Well long story short, in 2007 he started with around 225 and finished with around 175. What happened was he started raising prices because he figured out that his guys were making more than he was after it was all said and done. So by the time the end of 2008 came around he was down to about 140 and 3 guys and himself. At the end of last year (2009), he is down to 93 customers. Now some he lost because he started raising prices, and some he lost because of the bad economy, and some he lost to the lowballers and Mexicans.

    Everything he owns is worn out. Trucks, Trailers,equipment everything. Now the only smart thing he has done was not get into debt. But... He has to replace everything and doesn't know what this year is going to be like. The problem with my area and from what I have seen and experienced is, Too many illegals, Too many Bubba's, Too many lowballers, Too much competition. Your area may be different. Since 2006 I have witnessed the explosion of LCO's in the Atlanta area. Just when you think it can't get any worse, well it does.

    Anyway the problem is this, you can stay solo and make a living. Now some think $25,000 to $30,000 is a decent living. I don't. Most solo guys are making $30,000 or less. That is why most won't talk numbers. Now some are making more but not much more, those are the guys that are flying under the radar. They won't admit it, but they are. Now what most of these solo guys fail to realize (because most are young and are going to live forever and never get sick or hurt or break legs etc.) that they are one mishap away from being broke. They think, man I will just keep on keepin on forever. Well good luck with that Johnny.

    The other problem is that every year more are entering in this market, some due to the economy, some because they believe the hype, some because they don't want to work for the man anymore. Most never made more than $10 or $12 an hour, so to them its good money. But... if your used to making more than that then it's going to be a long haul before you make that kind of money you were used to. Some will never make what they used to make and after a while will decide that its just not worth it and go back to working for the man. But for every 1 that gets out 100 take his place.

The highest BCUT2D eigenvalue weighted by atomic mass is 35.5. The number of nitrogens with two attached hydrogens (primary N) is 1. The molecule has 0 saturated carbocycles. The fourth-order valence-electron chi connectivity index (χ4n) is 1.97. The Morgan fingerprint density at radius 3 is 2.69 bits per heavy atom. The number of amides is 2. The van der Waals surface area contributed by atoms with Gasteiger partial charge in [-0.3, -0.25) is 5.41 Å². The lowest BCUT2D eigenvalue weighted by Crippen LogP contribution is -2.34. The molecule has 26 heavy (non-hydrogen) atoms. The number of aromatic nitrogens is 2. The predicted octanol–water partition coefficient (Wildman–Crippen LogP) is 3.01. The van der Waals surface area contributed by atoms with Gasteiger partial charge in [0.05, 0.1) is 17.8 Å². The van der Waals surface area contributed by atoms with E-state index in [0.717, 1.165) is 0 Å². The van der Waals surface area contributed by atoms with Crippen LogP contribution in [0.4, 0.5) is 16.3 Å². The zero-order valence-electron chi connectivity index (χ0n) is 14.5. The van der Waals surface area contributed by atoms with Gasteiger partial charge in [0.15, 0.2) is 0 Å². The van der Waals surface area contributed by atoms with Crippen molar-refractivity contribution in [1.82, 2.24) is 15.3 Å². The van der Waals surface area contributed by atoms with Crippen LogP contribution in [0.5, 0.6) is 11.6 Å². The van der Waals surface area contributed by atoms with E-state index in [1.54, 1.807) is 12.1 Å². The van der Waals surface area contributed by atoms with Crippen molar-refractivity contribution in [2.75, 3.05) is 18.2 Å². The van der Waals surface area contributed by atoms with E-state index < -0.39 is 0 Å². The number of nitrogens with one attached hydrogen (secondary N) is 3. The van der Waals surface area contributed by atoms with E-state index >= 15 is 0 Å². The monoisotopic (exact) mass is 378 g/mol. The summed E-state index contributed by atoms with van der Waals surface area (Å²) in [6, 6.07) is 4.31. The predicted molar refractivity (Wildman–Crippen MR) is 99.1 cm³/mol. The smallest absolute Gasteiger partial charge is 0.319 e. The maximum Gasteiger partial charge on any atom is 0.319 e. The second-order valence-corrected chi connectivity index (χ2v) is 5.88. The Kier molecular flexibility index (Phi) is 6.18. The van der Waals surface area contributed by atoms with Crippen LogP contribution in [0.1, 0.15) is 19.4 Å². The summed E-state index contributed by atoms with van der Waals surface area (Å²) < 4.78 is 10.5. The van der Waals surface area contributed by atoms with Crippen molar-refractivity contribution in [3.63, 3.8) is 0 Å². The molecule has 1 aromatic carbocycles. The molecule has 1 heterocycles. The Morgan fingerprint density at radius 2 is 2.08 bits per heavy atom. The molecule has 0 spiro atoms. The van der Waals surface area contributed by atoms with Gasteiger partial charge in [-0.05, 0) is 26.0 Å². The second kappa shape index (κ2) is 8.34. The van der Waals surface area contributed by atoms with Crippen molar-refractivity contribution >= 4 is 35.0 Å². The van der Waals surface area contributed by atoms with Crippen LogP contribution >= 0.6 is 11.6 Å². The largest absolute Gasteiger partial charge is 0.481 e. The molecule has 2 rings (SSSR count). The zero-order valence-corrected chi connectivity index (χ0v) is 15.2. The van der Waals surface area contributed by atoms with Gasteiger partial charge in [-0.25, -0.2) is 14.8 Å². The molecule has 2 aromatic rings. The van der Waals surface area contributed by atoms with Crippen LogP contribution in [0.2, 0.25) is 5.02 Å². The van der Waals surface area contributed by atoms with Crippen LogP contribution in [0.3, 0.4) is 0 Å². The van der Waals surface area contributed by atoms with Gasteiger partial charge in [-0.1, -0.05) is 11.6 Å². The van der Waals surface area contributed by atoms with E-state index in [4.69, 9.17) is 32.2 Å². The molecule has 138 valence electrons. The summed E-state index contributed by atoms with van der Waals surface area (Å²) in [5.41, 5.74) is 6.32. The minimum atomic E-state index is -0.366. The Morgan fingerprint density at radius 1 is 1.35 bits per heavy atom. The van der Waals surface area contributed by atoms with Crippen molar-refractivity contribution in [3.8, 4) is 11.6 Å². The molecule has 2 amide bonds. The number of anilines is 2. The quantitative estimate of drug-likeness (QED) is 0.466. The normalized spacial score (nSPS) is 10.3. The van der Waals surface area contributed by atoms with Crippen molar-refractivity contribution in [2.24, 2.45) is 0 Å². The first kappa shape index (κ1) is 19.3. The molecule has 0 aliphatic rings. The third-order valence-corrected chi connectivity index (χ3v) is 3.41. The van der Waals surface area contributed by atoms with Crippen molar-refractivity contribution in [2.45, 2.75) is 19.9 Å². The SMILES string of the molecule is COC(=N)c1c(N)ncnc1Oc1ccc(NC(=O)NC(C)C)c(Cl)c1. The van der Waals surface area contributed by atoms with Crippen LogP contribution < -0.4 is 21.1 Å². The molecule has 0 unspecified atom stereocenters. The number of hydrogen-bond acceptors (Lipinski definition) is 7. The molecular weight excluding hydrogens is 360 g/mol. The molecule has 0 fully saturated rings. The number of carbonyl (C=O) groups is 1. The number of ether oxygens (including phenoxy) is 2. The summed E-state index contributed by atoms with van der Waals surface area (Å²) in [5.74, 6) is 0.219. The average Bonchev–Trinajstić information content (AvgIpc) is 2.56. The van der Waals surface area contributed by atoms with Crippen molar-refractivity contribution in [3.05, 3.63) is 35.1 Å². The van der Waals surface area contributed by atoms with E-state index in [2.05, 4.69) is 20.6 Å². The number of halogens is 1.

In the mean time prices get lower and lower. Talk to the guys that have been in this since the 80's and they will tell you that prices either have stayed the same or have gone down. Now what happens to most guys is they count customers instead of profits. In the beginning, the get 10 then 20 then 30 then 40 and think man if I could just get more my income will just keep getting higher and higher. That's the trap, because they have no business experience, they don't know what their costs are and don't even know how to figure it out, so they just keep right on going until they suddenly realize that they have more going out then what they have coming in.

    Whoop there it is, Whoop there it is, whoop there it is.... another one bites the dust. Go big or go home right. This business has got to the point that you are limited to what you can make because the margins are so low and keep getting lower that the business model just doesn't work. Most don't figure that out until its too late. Now if your wife works, or your part time then you can make a few bucks. But don't expect to be rich doing this. If you don't mind living on low pay and working your @$$ off then this is the business for you. Sure some will grow and make a decent living, Some on here are. But not many, and the guys making a good living are doing landscaping for the real money.

    Which takes investment in tools, training, equipment, etc. that most don't have the time, money etc to invest in. It takes deep pockets and years of sacrifice to make it in this business, and guess what? Prices are going lower not higher. So mow,blow and go, but be prepared to eat like a popper not live like a king. These are the facts. LwnmwrMan22 post above is a prime example of the life of the mow,blow and go guys. He started when things were different and now he's trying to survive and don't think he is going to. Why? because the numbers don't make sense in today's economy. Its not getting any better, and the new guys that enter in this business soon realize that they can't get customers for $35 or $40 so they go down to $25 or $30 or less, just to get work. Which is an unsustainable business model. Once you figure your costs (if you know how) you soon find out that at those prices your making $8 or $10 an hour if that. Now some are happy with that, I'm not. So get those flyers ready and polish up those mowers, its going to be a great year.